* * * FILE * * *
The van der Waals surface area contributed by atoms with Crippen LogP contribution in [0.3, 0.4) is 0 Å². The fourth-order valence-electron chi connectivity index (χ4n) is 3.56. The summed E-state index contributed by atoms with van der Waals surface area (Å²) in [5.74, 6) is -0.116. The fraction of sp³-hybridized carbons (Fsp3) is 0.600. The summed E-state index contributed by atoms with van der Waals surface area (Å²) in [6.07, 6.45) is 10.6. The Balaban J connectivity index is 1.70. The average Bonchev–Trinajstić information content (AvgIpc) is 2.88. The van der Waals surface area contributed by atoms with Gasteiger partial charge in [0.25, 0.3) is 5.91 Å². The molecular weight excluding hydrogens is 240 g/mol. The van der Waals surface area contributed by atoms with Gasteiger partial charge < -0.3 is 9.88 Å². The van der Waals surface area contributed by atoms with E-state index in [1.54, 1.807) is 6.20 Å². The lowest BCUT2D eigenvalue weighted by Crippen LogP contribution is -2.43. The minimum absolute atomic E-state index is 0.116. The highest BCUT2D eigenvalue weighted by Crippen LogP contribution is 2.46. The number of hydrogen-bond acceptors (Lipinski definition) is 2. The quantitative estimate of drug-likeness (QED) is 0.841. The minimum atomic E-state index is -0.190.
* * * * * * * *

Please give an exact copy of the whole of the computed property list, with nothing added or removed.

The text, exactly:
The van der Waals surface area contributed by atoms with Crippen LogP contribution in [0.3, 0.4) is 0 Å². The fourth-order valence-electron chi connectivity index (χ4n) is 3.56. The summed E-state index contributed by atoms with van der Waals surface area (Å²) in [5.74, 6) is -0.116. The fraction of sp³-hybridized carbons (Fsp3) is 0.600. The summed E-state index contributed by atoms with van der Waals surface area (Å²) in [6.07, 6.45) is 10.6. The Balaban J connectivity index is 1.70. The average Bonchev–Trinajstić information content (AvgIpc) is 2.88. The van der Waals surface area contributed by atoms with Gasteiger partial charge in [0.25, 0.3) is 5.91 Å². The molecular weight excluding hydrogens is 240 g/mol. The van der Waals surface area contributed by atoms with Gasteiger partial charge < -0.3 is 9.88 Å². The van der Waals surface area contributed by atoms with E-state index in [1.54, 1.807) is 6.20 Å². The lowest BCUT2D eigenvalue weighted by Crippen LogP contribution is -2.43. The minimum absolute atomic E-state index is 0.116. The highest BCUT2D eigenvalue weighted by Crippen LogP contribution is 2.46. The number of hydrogen-bond acceptors (Lipinski definition) is 2. The quantitative estimate of drug-likeness (QED) is 0.841. The minimum atomic E-state index is -0.190.